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The Federal Reserve recently kept interest rates at the same 5.25% level for the first time in 13 meetings (roughly one per month). Does this mean we have reached the peak in interest rates? Likely not.
Core inflation remains a problem for the Fed. It has come down far slower than they thought it would, let alone being simply “transitory” as was thought a couple of years ago. The cessation in rate hikes, along with the debt ceiling drama vaporizing, has caused the stock market to shift into another gear recently.
We don't think the market has to give back all of the recent gains, but we do believe investors should expect some hiccups and decent-sized drawdowns as we progress, spurred by shifting expectations for Fed moves and incoming economic and earnings data. We think these are conditions long-term investors can lean in to, buying dips, and proactively rebalancing.
Last week’s inflation report showed headline inflation coming down nearly a full percentage point from 4.9% to 4.0%. That is progress. Unfortunately, it was mostly due to a drop in energy prices, and something called ‘base effects.’
Headline inflation figures are influenced significantly by movement in energy (especially gasoline) and food prices. Gas prices have come down sharply in the last year helping to drag down inflation.
Base effects are simply the number current prices are compared to. For example, the calculation of the inflation figure is very simple. They take the current price and divide it by the year ago price. I know: rocket science!
Base effects are the rolling off of the year ago numbers. If we look back at the figures from
May and June 2022, we can see that there were some large increases in Consumer Price Inflation (“CPI”). As those figures roll off, the increases are incorporated into the index, and it has the natural effect of reducing inflation.
For example, in the chart below, we see the monthly CPI figures including the index, year over year inflation rate, and month over month inflation rate. The year over year is calculated by dividend the May 2023 index (304.1) by the year ago (292.3) = 4.0%.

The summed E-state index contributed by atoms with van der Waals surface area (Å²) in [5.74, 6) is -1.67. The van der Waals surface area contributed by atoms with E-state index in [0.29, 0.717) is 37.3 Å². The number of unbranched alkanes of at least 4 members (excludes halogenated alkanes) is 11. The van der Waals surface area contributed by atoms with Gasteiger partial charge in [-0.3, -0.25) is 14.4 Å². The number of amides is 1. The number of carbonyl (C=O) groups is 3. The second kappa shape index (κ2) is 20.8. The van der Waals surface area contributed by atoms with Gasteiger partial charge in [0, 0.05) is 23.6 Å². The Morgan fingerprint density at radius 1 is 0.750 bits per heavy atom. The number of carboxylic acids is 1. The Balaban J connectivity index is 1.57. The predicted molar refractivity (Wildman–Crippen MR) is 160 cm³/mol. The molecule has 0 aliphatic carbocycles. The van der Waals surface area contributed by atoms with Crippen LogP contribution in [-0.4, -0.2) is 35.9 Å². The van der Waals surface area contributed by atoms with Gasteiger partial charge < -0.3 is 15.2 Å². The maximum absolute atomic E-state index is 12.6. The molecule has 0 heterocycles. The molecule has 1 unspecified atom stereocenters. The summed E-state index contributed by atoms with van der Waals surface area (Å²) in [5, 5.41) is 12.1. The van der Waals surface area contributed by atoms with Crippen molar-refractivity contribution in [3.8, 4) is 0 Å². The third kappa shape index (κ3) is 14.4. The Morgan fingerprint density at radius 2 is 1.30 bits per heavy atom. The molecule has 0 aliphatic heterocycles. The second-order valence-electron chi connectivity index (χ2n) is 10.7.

In the last column, the month-over-month, we are calculating the one-month change in the index. You can see that May and June of 2022 were big up months for inflation- with the peak rate hitting 9.1%. Since then, headline inflation has been falling.
Thanks to that base effect, when we get the CPI report next month it will show another large drop as the June 2022 figure falls off.
The problem for the Fed is not headline inflation, but Core inflation. This is the same calculation without the volatile food and energy price moves.
There is also something called “super core” which takes Core inflation and takes out housing rents.
It’s not like people spend money on any of those things, right?
Core inflation has been stickier than headline since it hasn’t benefited from falling energy prices like headline inflation has. Additionally, the calculation of the housing/rents figure is a bit complex and lags real housing prices and rent rates by as much as six months.
Housing has remained a sore spot for the Fed as their attempt to cool the housing market has largely failed despite mortgage rates topping 7%.
The issue is that supply remains very low keeping a floor under housing prices. We have underbuilt housing over the last decade (thanks to the Financial Crisis of 2008) and experienced some technological shifts (think Airbnb growth) where investors have bought homes by the thousands with the goal of renting them out.
This was a natural by-product of low interest rates of the last decade as investors sought other avenues outside of bonds.
Core Inflation is coming down, but it is much slower (see chart).
The Fed has been focused on these Core inflation figures and given the slow decline, is likely to boost interest rates a bit more from here.
Right now, the market expects a 75% chance that the Fed raises interest rates by 0.25% next month.
There is also a small chance of another 0.25% hike after that. Then the market thinks the Fed will be done.
Unfortunately, Core inflation doesn’t seem to move lower significantly unless the Fed Funds rate is well above Core inflation (see chart below).
Another two rate hikes, which are not assured, would push Fed Funds about 0.5% above Core inflation and really help move it lower.
It will take some time before Core inflation gets close to the Fed’s 2.0% inflation target – likely well into next year. At that point, the Fed will lower interest rates back to neutral at a moderate pace.
This means that bonds issued with coupons/ yields at today’s rates will be worth much more. Think about how bonds work and the relationship between price and rates. As rates fall, bond prices move higher.
An investor who is buying a 6.0% bond would pay far less for a bond paying 3.0%. The market will equalize the prices so that the yields are nearly equivalent.
This is why we are buying individual bonds with these yields and longer maturities – so we can lock in these yields for our clients for many years to come.
We have a once in a generation opportunity in fixed income. Bonds are yielding 6% or more with much less risk than what investors were buying just a couple of years ago.
We have been buying, in some cases credit-risk free bonds that pay 6.3% or higher and are state income tax free.
High quality investment grade corporate bonds are paying 6.5% to as much as 8.0%. If we can lock that in for as much as the next decade, it would mean financial plans that assume 4.5% - 5.0% returns will be much healthier and place less load on the stocks to produce higher returns.
As always, we value the confidence you place in us.
Mark J. Asaro, CFA
Noble Wealth Management